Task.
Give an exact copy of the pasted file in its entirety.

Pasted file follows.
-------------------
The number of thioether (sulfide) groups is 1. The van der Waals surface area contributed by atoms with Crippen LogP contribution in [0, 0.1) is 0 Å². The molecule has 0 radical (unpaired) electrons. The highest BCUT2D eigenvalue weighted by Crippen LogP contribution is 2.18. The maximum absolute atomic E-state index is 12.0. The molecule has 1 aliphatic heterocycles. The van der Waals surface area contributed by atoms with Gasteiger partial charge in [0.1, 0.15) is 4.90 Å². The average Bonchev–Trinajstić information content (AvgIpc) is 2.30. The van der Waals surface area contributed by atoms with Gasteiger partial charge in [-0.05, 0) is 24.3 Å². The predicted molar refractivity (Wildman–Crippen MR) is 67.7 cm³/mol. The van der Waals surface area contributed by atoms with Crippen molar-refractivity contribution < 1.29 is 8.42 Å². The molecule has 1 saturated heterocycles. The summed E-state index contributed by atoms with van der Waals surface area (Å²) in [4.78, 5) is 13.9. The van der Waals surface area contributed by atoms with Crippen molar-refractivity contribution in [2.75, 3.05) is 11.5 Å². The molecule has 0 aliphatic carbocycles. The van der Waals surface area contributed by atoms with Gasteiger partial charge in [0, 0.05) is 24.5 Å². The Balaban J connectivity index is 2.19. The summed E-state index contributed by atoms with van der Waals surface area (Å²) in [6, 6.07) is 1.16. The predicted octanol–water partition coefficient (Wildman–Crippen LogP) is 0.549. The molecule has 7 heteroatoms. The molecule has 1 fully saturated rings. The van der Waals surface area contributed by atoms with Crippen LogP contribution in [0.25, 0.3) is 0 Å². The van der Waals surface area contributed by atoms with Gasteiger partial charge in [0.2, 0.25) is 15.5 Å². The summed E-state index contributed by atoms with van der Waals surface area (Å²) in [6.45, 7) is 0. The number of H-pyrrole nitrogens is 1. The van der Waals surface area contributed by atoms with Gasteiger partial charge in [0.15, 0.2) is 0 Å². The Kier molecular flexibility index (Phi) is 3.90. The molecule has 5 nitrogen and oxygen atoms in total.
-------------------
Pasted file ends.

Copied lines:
The number of thioether (sulfide) groups is 1. The van der Waals surface area contributed by atoms with Crippen LogP contribution in [0, 0.1) is 0 Å². The molecule has 0 radical (unpaired) electrons. The highest BCUT2D eigenvalue weighted by Crippen LogP contribution is 2.18. The maximum absolute atomic E-state index is 12.0. The molecule has 1 aliphatic heterocycles. The van der Waals surface area contributed by atoms with Gasteiger partial charge in [0.1, 0.15) is 4.90 Å². The average Bonchev–Trinajstić information content (AvgIpc) is 2.30. The van der Waals surface area contributed by atoms with Gasteiger partial charge in [-0.05, 0) is 24.3 Å². The predicted molar refractivity (Wildman–Crippen MR) is 67.7 cm³/mol. The van der Waals surface area contributed by atoms with Crippen molar-refractivity contribution < 1.29 is 8.42 Å². The molecule has 1 saturated heterocycles. The summed E-state index contributed by atoms with van der Waals surface area (Å²) in [4.78, 5) is 13.9. The van der Waals surface area contributed by atoms with Crippen molar-refractivity contribution in [2.75, 3.05) is 11.5 Å². The molecule has 0 aliphatic carbocycles. The van der Waals surface area contributed by atoms with Gasteiger partial charge in [0, 0.05) is 24.5 Å². The Balaban J connectivity index is 2.19. The summed E-state index contributed by atoms with van der Waals surface area (Å²) in [6, 6.07) is 1.16. The predicted octanol–water partition coefficient (Wildman–Crippen LogP) is 0.549. The molecule has 7 heteroatoms. The molecule has 1 fully saturated rings. The van der Waals surface area contributed by atoms with Crippen LogP contribution in [0.25, 0.3) is 0 Å². The van der Waals surface area contributed by atoms with Gasteiger partial charge in [0.2, 0.25) is 15.5 Å². The summed E-state index contributed by atoms with van der Waals surface area (Å²) in [6.45, 7) is 0. The number of H-pyrrole nitrogens is 1. The van der Waals surface area contributed by atoms with Gasteiger partial charge in [0.15, 0.2) is 0 Å². The Kier molecular flexibility index (Phi) is 3.90. The molecule has 5 nitrogen and oxygen atoms in total.